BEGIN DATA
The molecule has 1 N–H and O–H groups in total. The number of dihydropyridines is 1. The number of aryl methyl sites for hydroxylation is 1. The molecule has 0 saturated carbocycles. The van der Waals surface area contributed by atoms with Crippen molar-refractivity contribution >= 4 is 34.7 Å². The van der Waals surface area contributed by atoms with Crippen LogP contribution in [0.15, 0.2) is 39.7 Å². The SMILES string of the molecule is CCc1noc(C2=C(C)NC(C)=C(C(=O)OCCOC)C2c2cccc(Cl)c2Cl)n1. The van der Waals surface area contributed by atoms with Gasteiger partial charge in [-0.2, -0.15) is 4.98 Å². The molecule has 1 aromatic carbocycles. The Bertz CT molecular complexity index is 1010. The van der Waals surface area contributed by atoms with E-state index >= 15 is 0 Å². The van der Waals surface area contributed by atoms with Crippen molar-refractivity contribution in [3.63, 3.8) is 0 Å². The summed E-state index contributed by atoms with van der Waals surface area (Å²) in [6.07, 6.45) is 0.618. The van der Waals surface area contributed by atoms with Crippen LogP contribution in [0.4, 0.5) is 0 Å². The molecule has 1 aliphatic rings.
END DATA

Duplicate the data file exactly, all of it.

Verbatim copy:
The molecule has 1 N–H and O–H groups in total. The number of dihydropyridines is 1. The number of aryl methyl sites for hydroxylation is 1. The molecule has 0 saturated carbocycles. The van der Waals surface area contributed by atoms with Crippen molar-refractivity contribution >= 4 is 34.7 Å². The van der Waals surface area contributed by atoms with Crippen LogP contribution in [0.15, 0.2) is 39.7 Å². The SMILES string of the molecule is CCc1noc(C2=C(C)NC(C)=C(C(=O)OCCOC)C2c2cccc(Cl)c2Cl)n1. The van der Waals surface area contributed by atoms with Gasteiger partial charge in [-0.2, -0.15) is 4.98 Å². The molecule has 1 aromatic carbocycles. The Bertz CT molecular complexity index is 1010. The van der Waals surface area contributed by atoms with E-state index >= 15 is 0 Å². The van der Waals surface area contributed by atoms with Crippen molar-refractivity contribution in [3.63, 3.8) is 0 Å². The summed E-state index contributed by atoms with van der Waals surface area (Å²) in [6.07, 6.45) is 0.618. The van der Waals surface area contributed by atoms with Crippen LogP contribution in [0.4, 0.5) is 0 Å². The molecule has 1 aliphatic rings.